A lot of photographers start by taking photos of landscape, just because it’s beautiful and always there. A landscape won’t run away from you, an animal will. Landscapes aren’t as intimidating as people. Landscape photography is how I started, and for anyone looking to improve their landscape images, here are a few things I’ve learned that helped me improve in my landscape photography.
Tip #1- Shoot in RAW and Manual
As I pointed out in the introduction, a landscape doesn’t run away from you so there’s absolutely no need to let the camera decide your exposure. I like to activate live view and tweak the exposure until I see a properly exposed image on the back of the camera. (Note: it’s not only important that your image is exposed well, it is even more important how your exposure is being composed. Shutter speed, ISO and aperture doesn’t only affect how bright an image is, they affect the amount of noise, the depth of field and the motion blur, too. If you want to learn more about that, we have great basics tutorials covering exposure here and here).
Also, you should be shooting in RAW because your camera will save a lot more information that you can use in post processing to get a larger dynamic range or restore information specifically from shadows and highlights. In landscape photography, you want to try to capture the highest amount of data.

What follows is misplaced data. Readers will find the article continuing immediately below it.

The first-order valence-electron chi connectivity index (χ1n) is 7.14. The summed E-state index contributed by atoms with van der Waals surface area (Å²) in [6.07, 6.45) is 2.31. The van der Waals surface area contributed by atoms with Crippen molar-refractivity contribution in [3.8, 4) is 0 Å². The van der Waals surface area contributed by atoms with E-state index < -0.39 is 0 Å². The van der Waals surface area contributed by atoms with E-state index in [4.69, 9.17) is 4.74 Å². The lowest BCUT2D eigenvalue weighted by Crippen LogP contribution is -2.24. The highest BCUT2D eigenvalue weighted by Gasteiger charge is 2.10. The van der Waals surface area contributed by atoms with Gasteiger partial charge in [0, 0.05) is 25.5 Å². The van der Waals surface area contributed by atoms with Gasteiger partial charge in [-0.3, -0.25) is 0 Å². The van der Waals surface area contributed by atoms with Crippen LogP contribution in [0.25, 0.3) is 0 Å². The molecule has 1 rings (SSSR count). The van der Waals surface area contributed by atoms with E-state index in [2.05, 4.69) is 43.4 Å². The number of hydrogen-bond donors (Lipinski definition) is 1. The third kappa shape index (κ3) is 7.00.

HDR can look absolutely stunning when done right. If you want to learn how to extend your dynamic range while still maintaining a natural look and feel you can check out SLR Lounge’s 13-hour HDR Workshop DVD that will teach you everything you need to know.
Tip #2 Slow Down
It’s perfectly fine to shoot a lot of images, but don’t just “spray and pray!” Take your time, think about composition, exposure and visualize what you want your final image to look like. Also, if you shoot a lot of frames, then shoot a lot of frames from different angles or objects. Don’t just take the same photo a dozen times.
Tip #3 Show a Non-Photographer Friend Your Best Images
This is actually a tip that applies to every kind of photography: print some of your best photos and show them to a good (honest) friend. Because you are obviously pretty close to your pictures, (you took them), you can’t judge them as good as someone else could. Also you could make the mistake of focusing too much on the technical aspects of your image. Your friend who does’t know anything about the technical stuff probably won’t make that mistake.
Tip #4 Know Your Gear
Know your gear. And I don’t mean own the best gear. I just mean learn what your equipment is capable of doing and what it isn’t. Figure out the limitations of your gear and try to find workarounds for avoiding them.
Here’s my list of gear:
- Nikon D800 body
- Nikon 24-70mm f/2.8
- Nikon 50mm f/1.8
- a few Yongnuo 560 Mark III flashes (probably not that useful for landscapes)
- a few softboxes
- Manfrotto 055XPROB tripod
- Cable release
- Lowepro bag
Tip #5 Include an Interesting Foreground
Many beginners make the mistake of just taking a landscape image without a foreground. Implementing one will give your photo more depth and make it more interesting. You should avoid scattered, busy backgrounds because they will distract your whole image.
Do you have other landscape tips for beginners to add? Feel free to leave you thoughts in the comments below.
All photographs by Paul Faecks are copyrighted and have been used with permission for SLR Lounge. Do not copy, modify or re-post this article or images without express permission from SLR Lounge and the artist.